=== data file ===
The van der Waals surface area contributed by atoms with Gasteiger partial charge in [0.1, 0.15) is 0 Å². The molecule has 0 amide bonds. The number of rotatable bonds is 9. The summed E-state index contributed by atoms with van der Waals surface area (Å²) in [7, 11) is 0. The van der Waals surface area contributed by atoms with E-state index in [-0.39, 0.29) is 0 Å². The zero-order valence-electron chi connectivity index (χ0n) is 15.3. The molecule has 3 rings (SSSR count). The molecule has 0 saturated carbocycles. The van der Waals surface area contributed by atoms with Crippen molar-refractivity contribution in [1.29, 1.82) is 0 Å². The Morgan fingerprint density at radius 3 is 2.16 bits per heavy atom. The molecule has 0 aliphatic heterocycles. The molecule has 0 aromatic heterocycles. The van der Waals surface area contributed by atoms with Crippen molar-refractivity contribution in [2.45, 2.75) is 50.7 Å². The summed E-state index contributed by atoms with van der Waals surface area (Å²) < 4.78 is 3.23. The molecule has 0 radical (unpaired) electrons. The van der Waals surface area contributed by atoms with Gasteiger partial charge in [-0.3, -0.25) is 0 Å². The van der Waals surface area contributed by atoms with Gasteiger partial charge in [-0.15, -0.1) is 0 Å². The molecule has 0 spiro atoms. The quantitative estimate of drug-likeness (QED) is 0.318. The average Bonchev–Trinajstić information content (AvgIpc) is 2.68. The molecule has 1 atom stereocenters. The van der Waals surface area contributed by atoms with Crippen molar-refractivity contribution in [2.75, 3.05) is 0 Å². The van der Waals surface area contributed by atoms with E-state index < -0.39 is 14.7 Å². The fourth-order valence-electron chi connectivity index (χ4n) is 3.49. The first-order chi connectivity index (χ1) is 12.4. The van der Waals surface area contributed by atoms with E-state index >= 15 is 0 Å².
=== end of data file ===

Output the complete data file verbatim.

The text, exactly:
The van der Waals surface area contributed by atoms with Gasteiger partial charge in [0.1, 0.15) is 0 Å². The molecule has 0 amide bonds. The number of rotatable bonds is 9. The summed E-state index contributed by atoms with van der Waals surface area (Å²) in [7, 11) is 0. The van der Waals surface area contributed by atoms with E-state index in [-0.39, 0.29) is 0 Å². The zero-order valence-electron chi connectivity index (χ0n) is 15.3. The molecule has 3 rings (SSSR count). The molecule has 0 saturated carbocycles. The van der Waals surface area contributed by atoms with Crippen molar-refractivity contribution in [1.29, 1.82) is 0 Å². The Morgan fingerprint density at radius 3 is 2.16 bits per heavy atom. The molecule has 0 aliphatic heterocycles. The molecule has 0 aromatic heterocycles. The van der Waals surface area contributed by atoms with Crippen molar-refractivity contribution in [2.45, 2.75) is 50.7 Å². The summed E-state index contributed by atoms with van der Waals surface area (Å²) < 4.78 is 3.23. The molecule has 0 radical (unpaired) electrons. The van der Waals surface area contributed by atoms with Gasteiger partial charge in [-0.3, -0.25) is 0 Å². The van der Waals surface area contributed by atoms with Gasteiger partial charge in [-0.15, -0.1) is 0 Å². The molecule has 0 spiro atoms. The quantitative estimate of drug-likeness (QED) is 0.318. The average Bonchev–Trinajstić information content (AvgIpc) is 2.68. The molecule has 1 atom stereocenters. The van der Waals surface area contributed by atoms with Crippen molar-refractivity contribution in [2.75, 3.05) is 0 Å². The van der Waals surface area contributed by atoms with E-state index < -0.39 is 14.7 Å². The fourth-order valence-electron chi connectivity index (χ4n) is 3.49. The first-order chi connectivity index (χ1) is 12.4. The van der Waals surface area contributed by atoms with E-state index >= 15 is 0 Å².